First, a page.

It began as an innocuous entry on a 2009 partners meeting agenda: "marketing." It opened with a partner challenging my bio on the firm's website, which, among other professional accomplishments, reflected that I had been elected president of the local voluntary bar of lesbian, gay, bisexual, and transgender (LGBT) attorneys. As he put it, that might lead clients to think that "we support it"—"we" being the firm and "it" being things like gay marriage. I sat quietly as, one by one, other partners around the table chimed in. One said he didn't care personally that I was gay, but he felt that the Bible condemned "it" so he was against "it." Another partner remembered that a client had asked back in the early 1990s (before I had come out to the firm in 1997) whether I was gay, and he had told the client no.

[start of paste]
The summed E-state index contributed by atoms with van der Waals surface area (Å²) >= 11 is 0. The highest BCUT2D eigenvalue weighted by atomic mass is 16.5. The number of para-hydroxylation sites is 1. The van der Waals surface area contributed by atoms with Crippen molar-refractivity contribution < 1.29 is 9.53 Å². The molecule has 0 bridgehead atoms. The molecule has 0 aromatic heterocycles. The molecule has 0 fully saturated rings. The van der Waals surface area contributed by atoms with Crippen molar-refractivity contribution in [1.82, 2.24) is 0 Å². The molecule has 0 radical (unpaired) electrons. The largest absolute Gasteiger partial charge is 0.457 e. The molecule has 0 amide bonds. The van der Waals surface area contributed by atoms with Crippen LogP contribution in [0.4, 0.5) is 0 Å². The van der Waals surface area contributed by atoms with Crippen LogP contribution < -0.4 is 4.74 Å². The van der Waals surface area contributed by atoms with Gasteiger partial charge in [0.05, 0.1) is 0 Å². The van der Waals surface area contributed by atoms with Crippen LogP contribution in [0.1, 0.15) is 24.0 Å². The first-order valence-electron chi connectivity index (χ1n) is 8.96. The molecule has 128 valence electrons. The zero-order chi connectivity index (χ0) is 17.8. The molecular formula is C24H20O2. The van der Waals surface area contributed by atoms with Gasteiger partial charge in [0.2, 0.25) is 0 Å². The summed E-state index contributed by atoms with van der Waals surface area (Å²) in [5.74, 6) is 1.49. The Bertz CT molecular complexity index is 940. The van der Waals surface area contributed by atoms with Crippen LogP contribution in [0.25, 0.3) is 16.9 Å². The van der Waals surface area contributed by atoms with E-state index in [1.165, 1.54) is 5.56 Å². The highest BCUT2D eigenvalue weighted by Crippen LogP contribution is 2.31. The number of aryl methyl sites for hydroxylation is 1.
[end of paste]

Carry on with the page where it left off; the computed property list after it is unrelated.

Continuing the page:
When I asked whether they would feel differently had I been Hispanic and elected president of the Hispanic bar, or a woman and elected to lead the women's bar, another explained that the Supreme Court had protected these groups. Nonplussed that my law partners of more than 20 years needed court direction on what seemed so fundamental about me as a person and professional, I said I would need to reflect on what had been said and how that might affect our future. A junior partner turned to me and said, "But they said it wasn't a deal breaker." She was wrong.